Moscow is a heavily populated Western inland city in the Central Federal District of European Russia. It rests on the banks of the Moskva River and is primarily flat as it is on the East European Plain. Moscow experiences long cold winters often hitting temperatures of 14 degrees Fahrenheit and warm summers of up to 86 degrees Fahrenheit.

Moscow started originally with the Moscow Kremlin in the 14th Century and grew outwards. It was used as the capital of the Grand Duchy of Moscow in 1340 then in 1713 was renamed as the “Tsardom of Russia” by Peter I. In 1918 Moscow became the capital of the Russian Soviet Federative Socialist Republic until 1922 when it became the capital of the Soviet Union. Then in 1991 it was turned into the capital of the Russian Federation.

Demographics

In Moscow, the majority of the population is, of course, Russian at around 91%, the remaining population includes Ukrainians, Tatars, Armenians, Azerbaijanis, Jews, Belarusians and Georgians. There are further nationalities including more Eastern European and some Asians inhabiting Moscow but any other nationality represents less than 0.3% of the population.

The official language of Moscow is Russian, a majority of bilinguals in Moscow do have English as their secondary language and it is spoken more in Moscow than in any other Russian city.

When it comes to religion 75% of Russia is Orthodox Christian, meanwhile, Islam is practiced by 5%, Catholicism, Protestantism, Judaism and Buddhism are professed by 1% of the population each. The remaining 9% belongs to an 8% atheist, 1% other denominations.

Housing Costs

  • Cost per square foot to buy in Moscow city center: US $461.31
  • Cost per square foot to buy outside city center: US $222.35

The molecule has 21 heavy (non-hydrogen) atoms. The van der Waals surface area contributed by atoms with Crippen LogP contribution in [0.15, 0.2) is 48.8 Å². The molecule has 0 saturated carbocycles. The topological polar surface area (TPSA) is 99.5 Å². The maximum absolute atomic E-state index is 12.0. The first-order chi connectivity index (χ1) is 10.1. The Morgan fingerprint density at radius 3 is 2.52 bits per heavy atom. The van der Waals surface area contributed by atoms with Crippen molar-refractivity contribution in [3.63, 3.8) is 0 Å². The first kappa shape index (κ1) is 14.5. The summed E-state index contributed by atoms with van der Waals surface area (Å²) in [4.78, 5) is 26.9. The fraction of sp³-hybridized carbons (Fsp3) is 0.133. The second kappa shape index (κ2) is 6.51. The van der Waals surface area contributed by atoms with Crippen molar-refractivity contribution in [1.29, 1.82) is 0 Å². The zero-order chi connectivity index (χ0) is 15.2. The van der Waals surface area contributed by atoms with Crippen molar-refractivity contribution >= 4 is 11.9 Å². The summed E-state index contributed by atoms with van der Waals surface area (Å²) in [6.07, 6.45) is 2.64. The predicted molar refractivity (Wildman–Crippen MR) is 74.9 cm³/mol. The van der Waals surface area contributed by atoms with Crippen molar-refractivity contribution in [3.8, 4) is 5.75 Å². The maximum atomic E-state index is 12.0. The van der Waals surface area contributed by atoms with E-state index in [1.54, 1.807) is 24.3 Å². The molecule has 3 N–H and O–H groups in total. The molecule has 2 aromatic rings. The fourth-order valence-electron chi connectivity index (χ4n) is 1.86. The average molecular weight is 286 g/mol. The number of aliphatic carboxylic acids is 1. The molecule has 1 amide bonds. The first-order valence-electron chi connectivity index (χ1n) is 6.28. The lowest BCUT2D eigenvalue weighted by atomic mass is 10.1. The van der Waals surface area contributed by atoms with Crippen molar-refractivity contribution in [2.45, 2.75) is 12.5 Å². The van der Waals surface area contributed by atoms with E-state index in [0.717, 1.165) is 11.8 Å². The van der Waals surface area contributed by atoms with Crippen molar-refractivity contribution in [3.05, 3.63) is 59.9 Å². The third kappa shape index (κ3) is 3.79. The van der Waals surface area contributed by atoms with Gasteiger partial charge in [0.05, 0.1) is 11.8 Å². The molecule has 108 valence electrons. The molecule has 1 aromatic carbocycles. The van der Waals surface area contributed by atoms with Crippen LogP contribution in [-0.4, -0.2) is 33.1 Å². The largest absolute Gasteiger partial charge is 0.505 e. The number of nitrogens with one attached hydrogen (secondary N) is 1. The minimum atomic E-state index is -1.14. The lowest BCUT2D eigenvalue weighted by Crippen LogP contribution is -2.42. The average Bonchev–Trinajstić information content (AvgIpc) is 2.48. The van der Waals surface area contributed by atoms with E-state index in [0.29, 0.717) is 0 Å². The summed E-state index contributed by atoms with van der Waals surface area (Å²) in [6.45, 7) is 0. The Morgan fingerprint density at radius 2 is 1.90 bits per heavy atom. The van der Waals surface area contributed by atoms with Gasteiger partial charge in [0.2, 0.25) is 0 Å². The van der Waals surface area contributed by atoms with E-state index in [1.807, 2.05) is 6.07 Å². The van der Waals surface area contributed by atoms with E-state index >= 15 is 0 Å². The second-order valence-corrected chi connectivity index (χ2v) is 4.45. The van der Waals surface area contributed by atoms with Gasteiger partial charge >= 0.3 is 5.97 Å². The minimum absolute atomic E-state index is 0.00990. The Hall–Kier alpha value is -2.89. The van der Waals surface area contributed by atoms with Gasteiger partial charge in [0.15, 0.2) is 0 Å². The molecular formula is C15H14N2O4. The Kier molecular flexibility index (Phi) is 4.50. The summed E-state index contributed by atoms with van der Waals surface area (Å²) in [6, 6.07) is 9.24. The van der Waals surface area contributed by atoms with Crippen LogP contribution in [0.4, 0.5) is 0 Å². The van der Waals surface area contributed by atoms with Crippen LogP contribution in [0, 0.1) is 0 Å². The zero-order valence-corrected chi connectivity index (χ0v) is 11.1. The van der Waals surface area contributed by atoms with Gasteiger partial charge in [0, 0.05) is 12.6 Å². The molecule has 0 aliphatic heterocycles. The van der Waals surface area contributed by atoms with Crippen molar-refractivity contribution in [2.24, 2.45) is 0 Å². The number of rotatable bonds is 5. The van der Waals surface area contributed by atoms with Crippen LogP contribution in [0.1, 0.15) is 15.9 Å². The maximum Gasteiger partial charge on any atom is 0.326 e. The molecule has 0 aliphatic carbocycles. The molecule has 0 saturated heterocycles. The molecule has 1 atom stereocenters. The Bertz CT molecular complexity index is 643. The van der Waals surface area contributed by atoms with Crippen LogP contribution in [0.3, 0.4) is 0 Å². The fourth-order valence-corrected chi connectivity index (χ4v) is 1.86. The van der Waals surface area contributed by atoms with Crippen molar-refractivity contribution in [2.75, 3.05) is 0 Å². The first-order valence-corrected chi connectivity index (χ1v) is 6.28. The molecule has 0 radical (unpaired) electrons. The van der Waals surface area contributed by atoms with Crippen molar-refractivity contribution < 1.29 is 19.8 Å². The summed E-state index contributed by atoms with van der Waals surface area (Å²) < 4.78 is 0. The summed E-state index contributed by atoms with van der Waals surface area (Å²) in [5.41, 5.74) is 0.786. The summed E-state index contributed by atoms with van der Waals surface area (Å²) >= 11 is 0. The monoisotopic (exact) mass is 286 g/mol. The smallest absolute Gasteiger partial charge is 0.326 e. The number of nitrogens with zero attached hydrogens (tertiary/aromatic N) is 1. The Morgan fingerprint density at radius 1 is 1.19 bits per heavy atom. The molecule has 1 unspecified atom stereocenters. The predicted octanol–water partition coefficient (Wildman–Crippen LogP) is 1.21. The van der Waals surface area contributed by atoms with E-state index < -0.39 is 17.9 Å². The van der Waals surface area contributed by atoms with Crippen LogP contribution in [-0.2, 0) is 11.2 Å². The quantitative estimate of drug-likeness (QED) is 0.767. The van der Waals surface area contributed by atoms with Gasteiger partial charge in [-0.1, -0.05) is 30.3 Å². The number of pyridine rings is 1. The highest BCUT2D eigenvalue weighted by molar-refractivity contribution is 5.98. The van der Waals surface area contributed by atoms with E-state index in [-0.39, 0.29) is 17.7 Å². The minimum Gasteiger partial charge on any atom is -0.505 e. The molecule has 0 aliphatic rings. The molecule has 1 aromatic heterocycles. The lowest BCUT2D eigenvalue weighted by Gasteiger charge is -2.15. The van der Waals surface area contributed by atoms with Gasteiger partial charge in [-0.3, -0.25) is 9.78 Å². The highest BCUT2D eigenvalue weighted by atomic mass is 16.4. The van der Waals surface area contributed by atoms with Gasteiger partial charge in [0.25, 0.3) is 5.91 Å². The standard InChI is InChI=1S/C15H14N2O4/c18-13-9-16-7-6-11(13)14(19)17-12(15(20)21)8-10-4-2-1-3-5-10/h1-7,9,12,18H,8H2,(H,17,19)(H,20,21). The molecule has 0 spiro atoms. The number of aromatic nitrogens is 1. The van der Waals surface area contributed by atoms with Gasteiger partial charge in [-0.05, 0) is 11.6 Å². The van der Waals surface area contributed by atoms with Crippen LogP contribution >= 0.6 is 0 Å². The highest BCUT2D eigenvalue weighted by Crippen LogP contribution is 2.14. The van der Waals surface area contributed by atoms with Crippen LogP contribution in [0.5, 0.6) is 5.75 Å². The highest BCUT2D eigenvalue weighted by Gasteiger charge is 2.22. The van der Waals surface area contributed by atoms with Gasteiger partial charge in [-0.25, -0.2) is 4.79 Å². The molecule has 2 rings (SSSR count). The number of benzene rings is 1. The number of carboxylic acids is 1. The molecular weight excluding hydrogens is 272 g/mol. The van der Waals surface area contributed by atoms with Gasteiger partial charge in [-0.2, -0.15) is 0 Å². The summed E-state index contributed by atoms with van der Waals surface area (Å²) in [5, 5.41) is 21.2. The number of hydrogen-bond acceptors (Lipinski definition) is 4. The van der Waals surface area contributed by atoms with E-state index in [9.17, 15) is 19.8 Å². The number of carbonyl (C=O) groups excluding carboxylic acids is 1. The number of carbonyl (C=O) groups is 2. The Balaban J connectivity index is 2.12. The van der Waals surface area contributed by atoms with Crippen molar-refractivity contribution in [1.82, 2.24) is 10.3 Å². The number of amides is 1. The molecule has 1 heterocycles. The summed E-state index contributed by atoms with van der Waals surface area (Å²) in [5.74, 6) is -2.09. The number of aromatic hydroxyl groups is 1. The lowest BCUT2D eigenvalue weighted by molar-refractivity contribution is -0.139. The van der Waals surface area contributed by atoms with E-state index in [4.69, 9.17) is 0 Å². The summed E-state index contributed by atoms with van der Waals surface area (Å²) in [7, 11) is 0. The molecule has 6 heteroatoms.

• Monthly rent 1 bedroom in Moscow city center: US $912.09
  • Monthly rent 1 bedroom outside city center: US $537.09

Quality of Living Index

According to the Mercer Quality of Living index, Moscow ranked 167th  in the world for best cities to live in.

Corruption Index

Russia is ranked 135th by the Transparency International Corruption Perception Index. The higher the rank, the less corrupt the country.

Cost Of Living

  • Cost of living per month for single person without rent: US $601.11
  • Cost of living per month for four-person family without rent: US $2,120.61
  • Monthly minimum wage is $166.47

Top 5 Things to Do

  1. The State Tretyakov Gallery
  2. Victory Museum
  3. Moscow Operetta State Academic Theatre
  4. Moskvarium Aquarium
  5. Aptekarskiy Ogorod Botanical Gardens

Top Neighborhoods

  • Khamovniki
  • Arbat
  • Basmanny

Education

The education system in Moscow follows national guidelines with four stages of compulsory general education: primary which lasts 4 years, basic general education which lasts 5 years and secondary education which lasts 2-3 years. Each school designs its own curriculum but it is based on the national standard. There are schools that can be specialized toward one field of study but a majority of schools in Russia focus on intellect, general education, morality and physical education. To complete the mandated years of schooling should take 11 years, starting at age 6 and ending at age 17, after which students can continue on to universities.

Healthcare

The Russian healthcare system is disorganized and underfunded causing many issues according to Expatica, though Moscow is considered to be in better standing than the rest of the country. Russia has a lower life expectancy and much of the training doctors receive is outdated. Though Russian citizens are able to receive free healthcare it is not always the best, and it is advised to seek private healthcare. Noncitizens are required to obtain Voluntary Health Insurance. There are three types of facilities state, private and western-oriented private, the best services are rendered by private facilities. If you become a Russian citizen you are required to Obligatory Medical Insurance which is sorted out through the employer.

Natural Resources